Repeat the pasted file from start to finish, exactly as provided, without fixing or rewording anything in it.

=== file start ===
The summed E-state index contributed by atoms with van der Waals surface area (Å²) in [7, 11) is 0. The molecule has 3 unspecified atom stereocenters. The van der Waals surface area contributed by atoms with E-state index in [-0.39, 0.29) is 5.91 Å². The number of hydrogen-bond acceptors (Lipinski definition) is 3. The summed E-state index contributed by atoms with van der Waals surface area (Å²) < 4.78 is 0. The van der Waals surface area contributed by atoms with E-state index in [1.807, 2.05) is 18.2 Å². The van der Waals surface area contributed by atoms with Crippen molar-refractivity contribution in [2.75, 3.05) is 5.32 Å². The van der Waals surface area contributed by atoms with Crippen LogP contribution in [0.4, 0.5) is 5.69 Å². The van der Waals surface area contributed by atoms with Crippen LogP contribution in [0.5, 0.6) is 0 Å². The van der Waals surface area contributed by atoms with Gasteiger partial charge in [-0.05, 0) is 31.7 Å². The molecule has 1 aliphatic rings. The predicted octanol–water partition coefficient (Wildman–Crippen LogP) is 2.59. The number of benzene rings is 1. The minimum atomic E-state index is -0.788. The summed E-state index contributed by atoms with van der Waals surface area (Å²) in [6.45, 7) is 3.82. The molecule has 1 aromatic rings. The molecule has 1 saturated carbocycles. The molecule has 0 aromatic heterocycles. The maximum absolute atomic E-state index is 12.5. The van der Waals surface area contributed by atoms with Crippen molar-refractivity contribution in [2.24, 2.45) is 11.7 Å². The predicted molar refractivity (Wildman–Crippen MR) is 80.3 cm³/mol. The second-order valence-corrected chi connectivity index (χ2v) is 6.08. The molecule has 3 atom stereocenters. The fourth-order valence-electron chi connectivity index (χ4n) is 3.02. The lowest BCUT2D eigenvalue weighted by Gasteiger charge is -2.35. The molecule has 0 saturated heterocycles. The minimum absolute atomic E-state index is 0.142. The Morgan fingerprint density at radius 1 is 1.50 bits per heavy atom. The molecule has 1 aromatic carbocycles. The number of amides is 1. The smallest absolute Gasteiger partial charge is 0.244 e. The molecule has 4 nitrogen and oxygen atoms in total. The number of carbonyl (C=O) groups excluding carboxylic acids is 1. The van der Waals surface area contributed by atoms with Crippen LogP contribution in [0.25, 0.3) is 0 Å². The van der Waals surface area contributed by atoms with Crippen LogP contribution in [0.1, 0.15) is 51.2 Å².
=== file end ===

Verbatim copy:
The summed E-state index contributed by atoms with van der Waals surface area (Å²) in [7, 11) is 0. The molecule has 3 unspecified atom stereocenters. The van der Waals surface area contributed by atoms with E-state index in [-0.39, 0.29) is 5.91 Å². The number of hydrogen-bond acceptors (Lipinski definition) is 3. The summed E-state index contributed by atoms with van der Waals surface area (Å²) < 4.78 is 0. The van der Waals surface area contributed by atoms with E-state index in [1.807, 2.05) is 18.2 Å². The van der Waals surface area contributed by atoms with Crippen molar-refractivity contribution in [2.75, 3.05) is 5.32 Å². The van der Waals surface area contributed by atoms with Crippen LogP contribution in [0.4, 0.5) is 5.69 Å². The van der Waals surface area contributed by atoms with Crippen LogP contribution in [0.5, 0.6) is 0 Å². The van der Waals surface area contributed by atoms with Gasteiger partial charge in [-0.05, 0) is 31.7 Å². The molecule has 1 aliphatic rings. The predicted octanol–water partition coefficient (Wildman–Crippen LogP) is 2.59. The number of benzene rings is 1. The minimum atomic E-state index is -0.788. The summed E-state index contributed by atoms with van der Waals surface area (Å²) in [6.45, 7) is 3.82. The molecule has 1 aromatic rings. The molecule has 1 saturated carbocycles. The molecule has 0 aromatic heterocycles. The maximum absolute atomic E-state index is 12.5. The van der Waals surface area contributed by atoms with Crippen molar-refractivity contribution in [2.24, 2.45) is 11.7 Å². The predicted molar refractivity (Wildman–Crippen MR) is 80.3 cm³/mol. The second-order valence-corrected chi connectivity index (χ2v) is 6.08. The molecule has 3 atom stereocenters. The fourth-order valence-electron chi connectivity index (χ4n) is 3.02. The lowest BCUT2D eigenvalue weighted by Gasteiger charge is -2.35. The molecule has 0 saturated heterocycles. The minimum absolute atomic E-state index is 0.142. The Morgan fingerprint density at radius 1 is 1.50 bits per heavy atom. The molecule has 1 aromatic carbocycles. The number of amides is 1. The smallest absolute Gasteiger partial charge is 0.244 e. The molecule has 4 nitrogen and oxygen atoms in total. The number of carbonyl (C=O) groups excluding carboxylic acids is 1. The van der Waals surface area contributed by atoms with Crippen LogP contribution in [0.25, 0.3) is 0 Å². The van der Waals surface area contributed by atoms with Crippen LogP contribution in [0.1, 0.15) is 51.2 Å².